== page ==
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The lower front ball joints on the W220 and W211 chassis can take a real pounding, and are often the first thing to fail on the front-end suspension. A creaking noise is the usual giveaway but you may detect handling problems before this, usually in cornering. You can use a prybar to check for play in the joint, or jack the car and see if the wheel moves in any direction other than the one it should rotate in! Although I'm referring to the E & S-class cars in this post, a few other models are practically the same procedure - such as the SL range.

Inner view of hub showing ball joint in question


It's possible to use the press with the hub on the car

The first thing to do is break the lower rear (lateral) arm free from the joint using a jaw style ball joint remover.  Then repeat the process on the lower front arm to give more clearance. It's perfectly possible to use the joint press with the hub still on the car, but if you are doing other work at the same time you may want to remove the entire upright - remove steering joint, caliper, speed sensor and upper arm - then the whole upright will lift out. Be warned it's very heavy!  Using a jack to support the hub from the bottom as you release the upper arm is a good tip.


IMG_3781 Ball joint press and ball joint jaw style remover


The ball joint we're looking to replace is pressed into the hub assembly. To remove it we need to press it out with considerable force. The press consists of a large screw which connects to a cup that fits under the joint.  A large cup envelops the top side of the joint and touches against the hub assembly. Thus when the screw is turned pressure is applied to the joint forcing it upward into the receiving cup.  What makes the job trickier on these cars is the fact the joint sits in a recess - so make sure you have access to a W220/W211 specific ball joint set. These are lower profile than the regular generic parts you may rent at a local store so the installation cup will fit inside the recessed area.  Although the generic set may work to remove the joint, be warned re-installation will be near impossible!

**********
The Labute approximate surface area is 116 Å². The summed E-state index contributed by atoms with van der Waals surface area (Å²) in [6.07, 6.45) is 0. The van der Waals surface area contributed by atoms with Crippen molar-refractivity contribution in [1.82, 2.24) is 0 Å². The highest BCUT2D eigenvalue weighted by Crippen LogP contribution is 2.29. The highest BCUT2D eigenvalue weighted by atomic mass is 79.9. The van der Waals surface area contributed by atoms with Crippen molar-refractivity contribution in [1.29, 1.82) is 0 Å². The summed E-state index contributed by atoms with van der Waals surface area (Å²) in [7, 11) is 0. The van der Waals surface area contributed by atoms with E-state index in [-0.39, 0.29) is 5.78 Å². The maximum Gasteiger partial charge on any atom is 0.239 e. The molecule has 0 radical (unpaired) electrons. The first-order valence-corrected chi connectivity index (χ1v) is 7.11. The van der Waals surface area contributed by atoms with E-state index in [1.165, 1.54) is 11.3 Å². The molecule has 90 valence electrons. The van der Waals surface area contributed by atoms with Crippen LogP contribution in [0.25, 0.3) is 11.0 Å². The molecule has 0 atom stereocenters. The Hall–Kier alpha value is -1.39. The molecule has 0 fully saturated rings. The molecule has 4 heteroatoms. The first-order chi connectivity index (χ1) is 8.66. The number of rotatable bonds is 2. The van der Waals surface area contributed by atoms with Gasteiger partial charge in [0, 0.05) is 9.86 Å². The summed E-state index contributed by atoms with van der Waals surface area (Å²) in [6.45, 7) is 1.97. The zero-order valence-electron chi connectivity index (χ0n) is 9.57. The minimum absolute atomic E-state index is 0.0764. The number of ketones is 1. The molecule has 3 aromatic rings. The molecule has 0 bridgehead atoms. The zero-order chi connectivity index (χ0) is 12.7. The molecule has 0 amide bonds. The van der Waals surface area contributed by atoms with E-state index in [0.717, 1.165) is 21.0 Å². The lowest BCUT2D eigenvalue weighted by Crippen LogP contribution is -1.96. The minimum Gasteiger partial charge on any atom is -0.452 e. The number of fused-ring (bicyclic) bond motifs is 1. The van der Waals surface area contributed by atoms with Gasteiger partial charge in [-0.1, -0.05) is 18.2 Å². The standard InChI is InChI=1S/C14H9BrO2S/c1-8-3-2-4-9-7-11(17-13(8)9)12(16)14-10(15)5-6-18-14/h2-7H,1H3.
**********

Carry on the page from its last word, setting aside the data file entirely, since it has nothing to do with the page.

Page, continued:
New Lemforder Ball Joint

The key thing to note here is the amount of force require to press apart these two pieces of metal! I used a 3ft breaker bar and 1" socket to turn the screw, and another bar of similar length as a brace against the C frame.  I found the drivers side to be exceptionally difficult to remove but the passenger side noticeably easier. If you have a larger breaker bar then definitely use it.


IMG_3458Press mounted around joint
New & old - there was almost 4mm of play in the failed one.


To reinstall, setup the press with the receiving cup turned around - so it's now pushing down on the flange of the joint, and a larger cup underneath holding the assembly. So the screw now pushes the joint back down into the space. A tip is to keep the new ball joint in the freezer overnight - with the idea that the metal may slightly contract and make pressing in easier. I'm not sure it makes much difference but I don't see that it can hurt.

As you reinstall pay close attention that the joint is going in straight - if it's not straight it won't go in all the way and you risk damage as the pressure increases. If you find it's not straight, just disassemble the press, re-position, and try again. When complete the flange on the joint should be tight against the hub assembly.

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Written by :
Bryan McPhail

Bryan is a longtime BMW enthusiast in Florida.

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